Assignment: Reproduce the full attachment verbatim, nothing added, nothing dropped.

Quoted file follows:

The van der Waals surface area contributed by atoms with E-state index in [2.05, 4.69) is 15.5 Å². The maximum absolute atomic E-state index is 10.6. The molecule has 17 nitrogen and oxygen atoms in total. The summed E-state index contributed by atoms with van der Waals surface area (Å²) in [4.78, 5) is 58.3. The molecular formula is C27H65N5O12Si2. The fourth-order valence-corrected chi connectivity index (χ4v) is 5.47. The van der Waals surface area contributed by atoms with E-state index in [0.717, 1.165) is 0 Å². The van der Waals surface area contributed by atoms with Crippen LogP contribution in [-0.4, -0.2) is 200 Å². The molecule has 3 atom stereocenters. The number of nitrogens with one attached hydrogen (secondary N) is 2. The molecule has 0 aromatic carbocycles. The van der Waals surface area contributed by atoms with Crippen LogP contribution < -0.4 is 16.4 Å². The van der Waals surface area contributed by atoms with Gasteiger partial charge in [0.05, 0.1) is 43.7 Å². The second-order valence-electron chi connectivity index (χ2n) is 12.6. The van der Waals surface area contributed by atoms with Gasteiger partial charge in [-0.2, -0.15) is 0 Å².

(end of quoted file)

The van der Waals surface area contributed by atoms with E-state index in [2.05, 4.69) is 15.5 Å². The maximum absolute atomic E-state index is 10.6. The molecule has 17 nitrogen and oxygen atoms in total. The summed E-state index contributed by atoms with van der Waals surface area (Å²) in [4.78, 5) is 58.3. The molecular formula is C27H65N5O12Si2. The fourth-order valence-corrected chi connectivity index (χ4v) is 5.47. The van der Waals surface area contributed by atoms with E-state index in [0.717, 1.165) is 0 Å². The van der Waals surface area contributed by atoms with Crippen LogP contribution in [-0.4, -0.2) is 200 Å². The molecule has 3 atom stereocenters. The number of nitrogens with one attached hydrogen (secondary N) is 2. The molecule has 0 aromatic carbocycles. The van der Waals surface area contributed by atoms with Crippen LogP contribution < -0.4 is 16.4 Å². The van der Waals surface area contributed by atoms with Gasteiger partial charge in [0.05, 0.1) is 43.7 Å². The second-order valence-electron chi connectivity index (χ2n) is 12.6. The van der Waals surface area contributed by atoms with Gasteiger partial charge in [-0.2, -0.15) is 0 Å².